When you’re new to the world of business, determining the right selling price of your product might seem like the easiest and most difficult aspect of making your idea into reality.
Don’t fret, that’s where the break-even analysis steps in.
This handy tool helps you determine at what point our product or service will be profitable for your business. It helps you understand the number of units you need to be selling in order to cover your business costs.
Whether you run an online store or want to sell your services, the following formula will help you set the correct selling price for your product or service.
What a break-even analysis is?
When you sit down to do a break-even point analysis, you’re basically evaluating the sales volume you need in order to cover your costs.
A break-even analysis helps you to understand all the costs it takes for your business idea to work, from fixed costs to total variable costs. It’s also a great tool for determining the number of units you need to sell in order to not be losing money.
In business terms, a break-even analysis is often referred to as a margin of safety. It’s widely used in all forms of business and project management where money is involved.
When does a break-even analysis come in handy?
A break-even analysis helps you understand many aspects of your business, on top of simply communicating the break-even point for a product or service you’re selling.
A well-performed break-even analysis can answer questions like:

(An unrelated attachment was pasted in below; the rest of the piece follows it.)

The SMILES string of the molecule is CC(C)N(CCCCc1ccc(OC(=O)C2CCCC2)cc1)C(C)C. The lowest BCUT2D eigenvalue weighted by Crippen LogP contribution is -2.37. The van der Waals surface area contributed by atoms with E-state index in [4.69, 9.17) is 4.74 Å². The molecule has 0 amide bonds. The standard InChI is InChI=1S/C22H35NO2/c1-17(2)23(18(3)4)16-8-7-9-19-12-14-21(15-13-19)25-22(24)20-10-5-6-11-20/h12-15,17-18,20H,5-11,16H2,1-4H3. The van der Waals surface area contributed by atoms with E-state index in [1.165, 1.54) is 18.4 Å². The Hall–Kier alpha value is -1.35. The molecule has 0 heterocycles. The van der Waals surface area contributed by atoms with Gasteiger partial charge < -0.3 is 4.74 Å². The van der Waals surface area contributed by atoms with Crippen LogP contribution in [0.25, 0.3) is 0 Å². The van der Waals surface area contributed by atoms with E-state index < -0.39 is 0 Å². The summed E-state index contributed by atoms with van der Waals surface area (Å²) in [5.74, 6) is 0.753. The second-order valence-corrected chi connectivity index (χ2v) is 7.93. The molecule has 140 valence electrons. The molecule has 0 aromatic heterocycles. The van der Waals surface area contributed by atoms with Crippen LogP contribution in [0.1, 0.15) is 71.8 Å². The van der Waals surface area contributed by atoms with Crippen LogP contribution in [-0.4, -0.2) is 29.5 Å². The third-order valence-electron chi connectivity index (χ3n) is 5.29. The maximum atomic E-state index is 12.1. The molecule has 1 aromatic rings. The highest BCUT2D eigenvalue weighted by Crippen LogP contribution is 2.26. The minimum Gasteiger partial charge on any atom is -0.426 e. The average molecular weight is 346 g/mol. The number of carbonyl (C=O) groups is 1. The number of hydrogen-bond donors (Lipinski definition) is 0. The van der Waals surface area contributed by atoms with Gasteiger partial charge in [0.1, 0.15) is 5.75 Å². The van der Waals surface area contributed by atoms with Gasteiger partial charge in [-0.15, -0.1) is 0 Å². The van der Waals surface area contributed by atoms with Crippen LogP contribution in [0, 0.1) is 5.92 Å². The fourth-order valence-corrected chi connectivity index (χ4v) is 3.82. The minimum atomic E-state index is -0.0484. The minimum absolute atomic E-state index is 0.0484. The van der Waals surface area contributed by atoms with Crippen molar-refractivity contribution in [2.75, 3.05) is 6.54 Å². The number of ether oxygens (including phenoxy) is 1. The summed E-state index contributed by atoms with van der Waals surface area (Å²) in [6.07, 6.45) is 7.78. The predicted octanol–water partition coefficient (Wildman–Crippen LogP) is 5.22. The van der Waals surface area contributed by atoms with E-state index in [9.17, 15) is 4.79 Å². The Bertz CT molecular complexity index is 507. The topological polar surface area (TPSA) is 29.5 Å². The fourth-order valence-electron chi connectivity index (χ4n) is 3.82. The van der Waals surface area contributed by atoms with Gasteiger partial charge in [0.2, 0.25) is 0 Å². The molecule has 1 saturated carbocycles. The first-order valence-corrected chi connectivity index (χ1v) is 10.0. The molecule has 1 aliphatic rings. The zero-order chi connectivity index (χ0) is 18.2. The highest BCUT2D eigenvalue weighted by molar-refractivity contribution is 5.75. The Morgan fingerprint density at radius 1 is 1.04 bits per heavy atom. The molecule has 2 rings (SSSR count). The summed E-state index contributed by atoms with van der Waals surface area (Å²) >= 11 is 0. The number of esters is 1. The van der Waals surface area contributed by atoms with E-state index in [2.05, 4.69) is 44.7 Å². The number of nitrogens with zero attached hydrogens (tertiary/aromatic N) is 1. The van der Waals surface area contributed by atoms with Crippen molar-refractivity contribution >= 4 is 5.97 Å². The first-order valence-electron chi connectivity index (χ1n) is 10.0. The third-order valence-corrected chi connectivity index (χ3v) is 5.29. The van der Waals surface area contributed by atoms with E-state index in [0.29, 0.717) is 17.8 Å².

- At any given output level, what are the predicted earnings and losses for the product or service you’re selling?
- What is the bare minimum sales volume required to avoid a loss? How many units do you need to sell in order to cover all the costs?
- Do your new product’s sales predictions exceed the break-even point? If not, how long are you willing to operate at a loss?
- Will your break-even point improve if you drop a product that’s not bringing in enough sales dollars?
- What effect would raising or lowering prices have on your profit margins and break-even point? Do other pricing strategy changes, like sales or discount campaigns, affect your breakeven point?
- What impact will rising costs have on your break-even point and total revenue?
- What effect does making upgrades to your production facility have on your break-even point?
Especially if you’re a new business and mainly operate online, chances are that you’re already keeping total costs down compared to your brick-and-mortar competitors.
An effective break-even analysis determines whether you can or should introduce new products that are cheap to produce but can be sold for a decent profit. This way, the financial toll of a product that has high total costs is easier to justify and cover in the long run, while making money.
What is the formula of break-even analysis?
Calculating the break-even point is pretty straightforward. The basic formula looks like this:
Break-even quantity = Total fixed costs / Contribution margin (Sales price per unit – Variable cost per unit)
Thankfully you can use online calculators or include the break-even formula into your budgeting spreadsheet. Chances are that most accounting software already calculates your break-even point for you.
Let’s look at each key component of the break-even calculation in more detail.
Total fixed costs
A fixed cost in your business is a cost that remains the same regardless of how many or few products you’re producing at any given point in time.
Most often, fixed costs consist of things like rents, insurances, and employee and executive salaries. You’ll pay a fixed amount of rent every month even if you’re making 1000 products in March and only 100 in April.